Similar to Professor Tolson, education became the avenue for many black Americans to have major accomplishments. Even though there are so many difficulties, black people never stop from seeking education. The black population barely receive updated knowledge until the government allowed black people to teach within their local areas.
Alliances from the north helped finance regular schools and universities in educating African American teachers. In addition to that, other professional classes were created. Historically, black colleges and universities marked the commencement of African American’s fraternities and sororities. Black people formed such organizations to set lifelong connection and partnership with their fellow black people. The formation of new organizations strengthened community life. African American parents supported and convinced that education will make a difference in the lives of their children.
Many black people moved away from plantations of their former white masters to search for an employment and most of them formed an all-black congregation. Their children were enrolled in an all-black school and taught by African American teachers. When the US government gained controlled of the local governance, black schools suffered so much to a greater scope depending on their local community officials. Even black officials were given less opportunity to pursue their political ambitions. There was an incident that a black public official was removed from his seat in the US Congress (Higham, 1999, p. 74). This is how the African American people gone through during those times that disparity was extensive.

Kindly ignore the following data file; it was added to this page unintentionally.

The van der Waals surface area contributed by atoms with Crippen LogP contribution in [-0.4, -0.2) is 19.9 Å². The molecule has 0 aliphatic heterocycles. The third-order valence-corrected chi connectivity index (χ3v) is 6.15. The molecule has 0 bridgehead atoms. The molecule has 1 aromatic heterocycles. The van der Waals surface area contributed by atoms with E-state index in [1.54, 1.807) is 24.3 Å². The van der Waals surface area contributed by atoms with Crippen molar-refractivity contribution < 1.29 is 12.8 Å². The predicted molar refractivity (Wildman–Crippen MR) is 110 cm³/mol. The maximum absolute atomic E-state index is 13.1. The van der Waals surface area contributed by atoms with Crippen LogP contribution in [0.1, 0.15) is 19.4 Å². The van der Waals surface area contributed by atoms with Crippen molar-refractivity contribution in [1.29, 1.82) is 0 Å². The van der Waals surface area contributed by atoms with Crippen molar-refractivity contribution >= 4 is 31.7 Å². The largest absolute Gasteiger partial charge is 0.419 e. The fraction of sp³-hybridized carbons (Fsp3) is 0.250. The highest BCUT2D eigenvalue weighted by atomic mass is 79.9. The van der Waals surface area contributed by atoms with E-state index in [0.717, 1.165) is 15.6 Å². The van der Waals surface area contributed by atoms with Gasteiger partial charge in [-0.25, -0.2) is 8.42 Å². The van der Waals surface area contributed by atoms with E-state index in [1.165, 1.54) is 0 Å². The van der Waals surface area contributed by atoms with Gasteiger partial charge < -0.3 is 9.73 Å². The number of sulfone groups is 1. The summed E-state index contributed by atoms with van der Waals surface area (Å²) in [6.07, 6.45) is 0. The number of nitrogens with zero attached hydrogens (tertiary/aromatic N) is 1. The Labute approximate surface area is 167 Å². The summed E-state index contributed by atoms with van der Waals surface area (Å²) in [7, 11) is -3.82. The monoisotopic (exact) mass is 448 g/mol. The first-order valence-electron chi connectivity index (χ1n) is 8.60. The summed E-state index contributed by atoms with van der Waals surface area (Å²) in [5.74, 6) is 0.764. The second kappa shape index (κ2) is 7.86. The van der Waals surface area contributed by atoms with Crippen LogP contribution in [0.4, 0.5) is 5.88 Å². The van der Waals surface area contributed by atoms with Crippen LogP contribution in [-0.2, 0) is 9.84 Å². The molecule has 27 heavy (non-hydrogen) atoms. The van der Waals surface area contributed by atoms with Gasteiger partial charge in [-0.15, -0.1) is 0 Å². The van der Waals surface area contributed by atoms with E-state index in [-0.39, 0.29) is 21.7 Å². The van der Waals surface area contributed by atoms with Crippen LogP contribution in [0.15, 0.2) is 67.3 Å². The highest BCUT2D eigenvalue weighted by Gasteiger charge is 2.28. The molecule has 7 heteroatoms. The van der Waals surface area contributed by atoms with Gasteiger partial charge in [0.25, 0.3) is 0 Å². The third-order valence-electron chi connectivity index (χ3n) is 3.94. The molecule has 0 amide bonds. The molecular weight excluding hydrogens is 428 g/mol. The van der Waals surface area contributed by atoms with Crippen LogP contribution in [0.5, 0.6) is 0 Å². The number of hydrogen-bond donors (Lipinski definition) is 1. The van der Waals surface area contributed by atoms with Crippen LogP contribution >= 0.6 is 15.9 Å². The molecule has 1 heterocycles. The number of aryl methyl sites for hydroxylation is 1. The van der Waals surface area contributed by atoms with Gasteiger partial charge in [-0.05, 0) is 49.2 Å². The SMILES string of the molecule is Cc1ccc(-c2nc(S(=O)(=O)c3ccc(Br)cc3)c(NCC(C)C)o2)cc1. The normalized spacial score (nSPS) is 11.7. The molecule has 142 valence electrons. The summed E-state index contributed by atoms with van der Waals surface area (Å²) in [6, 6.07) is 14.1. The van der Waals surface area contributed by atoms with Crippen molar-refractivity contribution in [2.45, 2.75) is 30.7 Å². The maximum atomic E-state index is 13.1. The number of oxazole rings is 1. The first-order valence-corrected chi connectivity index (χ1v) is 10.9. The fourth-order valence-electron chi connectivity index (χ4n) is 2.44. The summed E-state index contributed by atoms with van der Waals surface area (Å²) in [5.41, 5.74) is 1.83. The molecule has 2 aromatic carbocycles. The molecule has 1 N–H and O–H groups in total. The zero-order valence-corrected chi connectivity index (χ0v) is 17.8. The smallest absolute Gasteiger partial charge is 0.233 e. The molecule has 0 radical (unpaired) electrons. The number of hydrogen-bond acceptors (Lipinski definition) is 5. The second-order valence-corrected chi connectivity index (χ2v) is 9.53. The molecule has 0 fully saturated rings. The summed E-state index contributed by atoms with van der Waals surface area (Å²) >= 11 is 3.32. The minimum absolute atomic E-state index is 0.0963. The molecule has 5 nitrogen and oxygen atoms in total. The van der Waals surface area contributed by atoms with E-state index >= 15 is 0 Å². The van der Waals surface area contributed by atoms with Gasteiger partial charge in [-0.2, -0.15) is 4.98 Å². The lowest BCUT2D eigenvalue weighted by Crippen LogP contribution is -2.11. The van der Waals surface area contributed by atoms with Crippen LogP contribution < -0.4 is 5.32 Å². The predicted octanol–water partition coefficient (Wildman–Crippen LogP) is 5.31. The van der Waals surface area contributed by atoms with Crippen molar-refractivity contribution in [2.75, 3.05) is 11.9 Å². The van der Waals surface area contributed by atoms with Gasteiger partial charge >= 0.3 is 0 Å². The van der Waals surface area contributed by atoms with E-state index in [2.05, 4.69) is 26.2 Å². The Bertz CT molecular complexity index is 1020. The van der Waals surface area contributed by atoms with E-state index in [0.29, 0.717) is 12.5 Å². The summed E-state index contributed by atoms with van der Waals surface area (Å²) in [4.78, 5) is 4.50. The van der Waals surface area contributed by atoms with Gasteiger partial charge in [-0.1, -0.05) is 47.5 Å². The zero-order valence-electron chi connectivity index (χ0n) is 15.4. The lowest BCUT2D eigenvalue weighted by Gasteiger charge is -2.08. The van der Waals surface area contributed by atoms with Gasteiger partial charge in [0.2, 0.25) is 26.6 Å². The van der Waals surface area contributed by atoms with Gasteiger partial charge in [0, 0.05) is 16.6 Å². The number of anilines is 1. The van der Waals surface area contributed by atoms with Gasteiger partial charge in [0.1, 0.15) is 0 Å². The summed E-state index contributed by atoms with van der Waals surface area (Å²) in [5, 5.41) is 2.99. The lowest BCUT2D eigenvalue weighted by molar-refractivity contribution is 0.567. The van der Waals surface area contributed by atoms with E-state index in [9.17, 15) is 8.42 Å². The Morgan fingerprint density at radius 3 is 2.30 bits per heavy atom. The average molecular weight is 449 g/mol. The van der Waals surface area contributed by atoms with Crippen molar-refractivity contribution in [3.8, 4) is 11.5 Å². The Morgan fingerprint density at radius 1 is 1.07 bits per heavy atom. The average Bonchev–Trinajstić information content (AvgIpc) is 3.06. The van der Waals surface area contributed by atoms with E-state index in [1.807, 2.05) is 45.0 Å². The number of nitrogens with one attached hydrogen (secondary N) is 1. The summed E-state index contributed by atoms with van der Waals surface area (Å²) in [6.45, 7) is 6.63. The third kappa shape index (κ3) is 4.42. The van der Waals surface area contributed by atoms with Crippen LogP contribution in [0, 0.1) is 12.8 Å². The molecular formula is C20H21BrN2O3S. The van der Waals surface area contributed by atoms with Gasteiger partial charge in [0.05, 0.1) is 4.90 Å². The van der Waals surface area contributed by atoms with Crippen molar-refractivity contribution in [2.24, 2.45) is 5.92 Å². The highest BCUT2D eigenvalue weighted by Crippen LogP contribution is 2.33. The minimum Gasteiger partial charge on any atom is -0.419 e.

The motion picture, The Great Debaters may somehow remind the American people about the history of black people from the past. But definitely, it tries to conceal the fact that black people are still somehow being neglected in so many ways. The movie was not able to give details of what’s the real thing that happened during 1935 with regards to education of African American people. There were numerous black personalities that became famous and well-celebrated, but this would not erase the mark that many white people still recognize black population as the slave of America. Until this day, no one knows what would it be like to have a black American president in the future. Perhaps, the time has come to turn the table of black Americans – if given the chance.
Condit, C. M., Lucaites, J. L. (1993). Crafting equality: America’s Anglo-African word. USA: University of Chicago Press.
Higham, J. (1999). Civil rights and social wrongs: Black-white relations since World War II. USA: Penn State Press.
Jones-Wilson, F. C. (1996). Encyclopedia of African-American education. USA: Greenwood Publishing Group.
Laufenberg, N. B. (2005). Entertainment celebrities. USA: Trafford Publishing.
Pinn, A. B. (2001). By these hands: A documentary history of African American humanism. USA: NYU Press.
Ricahrdson, Theresa R., Johanningmeir, Erwin V (2003). Race, ethnicity, and education: What is taught in school. USA: AIP